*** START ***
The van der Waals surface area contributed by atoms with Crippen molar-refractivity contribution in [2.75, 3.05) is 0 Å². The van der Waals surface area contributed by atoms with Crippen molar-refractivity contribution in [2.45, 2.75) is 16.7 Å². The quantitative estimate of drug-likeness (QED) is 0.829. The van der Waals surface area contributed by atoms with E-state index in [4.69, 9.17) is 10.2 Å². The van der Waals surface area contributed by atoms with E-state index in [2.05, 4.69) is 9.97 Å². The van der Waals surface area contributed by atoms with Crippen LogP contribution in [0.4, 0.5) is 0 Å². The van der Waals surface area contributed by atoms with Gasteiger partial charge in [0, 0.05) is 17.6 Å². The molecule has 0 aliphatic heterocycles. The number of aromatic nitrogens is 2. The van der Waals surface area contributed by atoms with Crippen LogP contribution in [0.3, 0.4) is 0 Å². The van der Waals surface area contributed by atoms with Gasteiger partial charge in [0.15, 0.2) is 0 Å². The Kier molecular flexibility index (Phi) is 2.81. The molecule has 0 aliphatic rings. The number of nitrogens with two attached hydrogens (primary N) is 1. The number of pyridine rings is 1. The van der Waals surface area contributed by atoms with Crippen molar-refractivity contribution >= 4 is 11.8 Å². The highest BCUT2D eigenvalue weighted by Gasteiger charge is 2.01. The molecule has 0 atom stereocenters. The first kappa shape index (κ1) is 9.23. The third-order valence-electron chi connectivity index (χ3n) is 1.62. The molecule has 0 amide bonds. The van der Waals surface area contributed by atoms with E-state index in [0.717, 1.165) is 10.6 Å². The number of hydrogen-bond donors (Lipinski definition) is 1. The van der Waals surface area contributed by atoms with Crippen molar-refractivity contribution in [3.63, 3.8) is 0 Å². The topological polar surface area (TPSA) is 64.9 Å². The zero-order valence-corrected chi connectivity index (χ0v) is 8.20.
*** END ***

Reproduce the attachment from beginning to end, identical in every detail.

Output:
The van der Waals surface area contributed by atoms with Crippen molar-refractivity contribution in [2.75, 3.05) is 0 Å². The van der Waals surface area contributed by atoms with Crippen molar-refractivity contribution in [2.45, 2.75) is 16.7 Å². The quantitative estimate of drug-likeness (QED) is 0.829. The van der Waals surface area contributed by atoms with E-state index in [4.69, 9.17) is 10.2 Å². The van der Waals surface area contributed by atoms with E-state index in [2.05, 4.69) is 9.97 Å². The van der Waals surface area contributed by atoms with Crippen LogP contribution in [0.4, 0.5) is 0 Å². The van der Waals surface area contributed by atoms with Gasteiger partial charge in [0, 0.05) is 17.6 Å². The molecule has 0 aliphatic heterocycles. The number of aromatic nitrogens is 2. The van der Waals surface area contributed by atoms with Crippen LogP contribution in [0.3, 0.4) is 0 Å². The van der Waals surface area contributed by atoms with Gasteiger partial charge in [0.15, 0.2) is 0 Å². The Kier molecular flexibility index (Phi) is 2.81. The molecule has 0 aliphatic rings. The number of nitrogens with two attached hydrogens (primary N) is 1. The number of pyridine rings is 1. The van der Waals surface area contributed by atoms with Crippen molar-refractivity contribution >= 4 is 11.8 Å². The highest BCUT2D eigenvalue weighted by Gasteiger charge is 2.01. The molecule has 0 atom stereocenters. The first kappa shape index (κ1) is 9.23. The third-order valence-electron chi connectivity index (χ3n) is 1.62. The molecule has 0 amide bonds. The van der Waals surface area contributed by atoms with E-state index in [0.717, 1.165) is 10.6 Å². The number of hydrogen-bond donors (Lipinski definition) is 1. The van der Waals surface area contributed by atoms with Crippen molar-refractivity contribution in [3.63, 3.8) is 0 Å². The topological polar surface area (TPSA) is 64.9 Å². The zero-order valence-corrected chi connectivity index (χ0v) is 8.20.